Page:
Not liking The Artist is not liking kittens or puppies, not because it’s a kid film, it’s not, but because director Michel Hazanavicius layers on sentimentality without deigning to the intelligence of the audience. You can’t help being attracted to the pure charisma flowing off Jean Dujardin’s smile.

Dujardin plays silent movie star George Valentin whose arc consists of meeting everyone going down the ladder of success that met him while he was in his ascendancy. We meet Valentin at the height of his career a Fairbanks style hero greeting his fans onstage as the curtain closes on his latest silent blockbuster, in this case a spy meller that seems to portray Russians as bad guys as if the cold war started in the Victorian era. As sound ushers in the beginning of talkies Valentin finds his status compromised. A young femme, Peppy Miller (Berenice Bejo), Valentin encounters when she’s playing an extra will eventually come to his aid when she’s the nation’s hottest star and Valentin has been reduced to depression and self-pity. Alongside Valentin the entire time, both at home and on screen is Uggie, possibly the world’s cutest Jack Russell Terrier. John Goodman, Penelope Ann Miller and James Cromwell co-star.

The catch is (there’s always a catch) the whole film is black-and-white and silent. This premise gets an altogether athletic treatment from Hazanavicius as he contorts what you can expect a silent film to do, and makes The Artist jump through hoops with crowd-pleasing payoffs.

Obviously the three main artists on display, Hazanavicius, Dujardin and Bejo are French but The Artist smells of pre-Depression Americana from its costumes and cars to the script that suggests A Star is Born with a happy ending. Other films that could be conjured from The Artists’ benign portrait of time past include Cinema Paradiso (classic film references mixed with a celluloid fueled fire) and Singin’ in The Rain (how sound replacing silent film downsized careers). You could also assume a relation to the decline of John Gilbert’s career and the failure of his relationship with Greta Garbo. The Artist doesn’t go there, but the audience does. Hazanavicius uses the interplay between what we see on screen to what a silent film audience sees when Hazanavicius cuts to the movie audience and their silent wide-eyed reactions followed by equally silent laughter, telling us all we need to know about what’s happening on the screen.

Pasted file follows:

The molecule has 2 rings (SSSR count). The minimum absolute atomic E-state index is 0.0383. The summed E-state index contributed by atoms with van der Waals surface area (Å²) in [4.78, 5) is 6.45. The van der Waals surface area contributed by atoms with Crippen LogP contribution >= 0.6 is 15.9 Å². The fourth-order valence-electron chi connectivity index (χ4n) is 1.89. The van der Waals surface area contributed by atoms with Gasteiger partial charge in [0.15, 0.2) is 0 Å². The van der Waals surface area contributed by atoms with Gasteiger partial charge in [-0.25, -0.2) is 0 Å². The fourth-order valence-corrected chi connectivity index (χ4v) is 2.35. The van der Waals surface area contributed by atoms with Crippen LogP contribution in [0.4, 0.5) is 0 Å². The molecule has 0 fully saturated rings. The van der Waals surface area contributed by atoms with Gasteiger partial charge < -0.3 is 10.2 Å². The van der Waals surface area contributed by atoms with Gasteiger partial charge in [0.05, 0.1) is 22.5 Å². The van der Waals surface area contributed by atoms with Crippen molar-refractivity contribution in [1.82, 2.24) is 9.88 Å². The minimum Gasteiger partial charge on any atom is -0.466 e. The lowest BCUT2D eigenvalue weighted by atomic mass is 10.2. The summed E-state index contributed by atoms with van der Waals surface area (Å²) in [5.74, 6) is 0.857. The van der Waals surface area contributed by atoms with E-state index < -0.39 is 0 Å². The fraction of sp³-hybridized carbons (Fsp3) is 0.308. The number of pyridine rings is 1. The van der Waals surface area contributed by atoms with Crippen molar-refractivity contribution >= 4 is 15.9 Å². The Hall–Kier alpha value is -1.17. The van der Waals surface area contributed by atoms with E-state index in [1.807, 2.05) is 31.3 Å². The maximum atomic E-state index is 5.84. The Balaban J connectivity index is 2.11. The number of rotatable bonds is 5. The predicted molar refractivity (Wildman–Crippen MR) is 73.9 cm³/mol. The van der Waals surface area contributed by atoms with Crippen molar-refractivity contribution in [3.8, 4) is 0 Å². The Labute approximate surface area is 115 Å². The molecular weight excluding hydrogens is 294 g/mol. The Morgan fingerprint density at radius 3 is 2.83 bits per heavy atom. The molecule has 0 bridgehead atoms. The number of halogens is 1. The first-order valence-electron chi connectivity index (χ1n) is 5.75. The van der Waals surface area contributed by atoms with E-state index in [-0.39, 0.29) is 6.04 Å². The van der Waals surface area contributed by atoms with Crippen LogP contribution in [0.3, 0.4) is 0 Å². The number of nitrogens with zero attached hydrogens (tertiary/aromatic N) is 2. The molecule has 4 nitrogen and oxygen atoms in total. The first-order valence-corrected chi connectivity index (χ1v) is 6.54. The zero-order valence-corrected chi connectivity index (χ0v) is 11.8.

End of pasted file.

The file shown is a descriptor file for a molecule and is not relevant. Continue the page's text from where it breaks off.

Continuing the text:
But The Artist isn’t quiet. A score by Ludovic Bource evokes a bevy of happy moods. Sometimes the music stops on an action note, and we continue to watch in silence until seconds later the lilting strain of another piece different in tone but similar in moods starts up. Hazanavicius /Bource even use a song from Bernard Herrmann’s Vertigo at a crucial moment.

Hazanavicius previously helmed Dujardin in a couple of modern day OSS 117 spy spoofs. The OSS 117 series consists of novels and film adaptations all of which pre-date the Bond series. Bejo also appears in OSS 117: Cairo Nest of Spies, the better of the two (OSS 117: Lost in Rio).

The Artist is unreeling in an exclusive engagement at the River Oaks Three.

— Michael Bergeron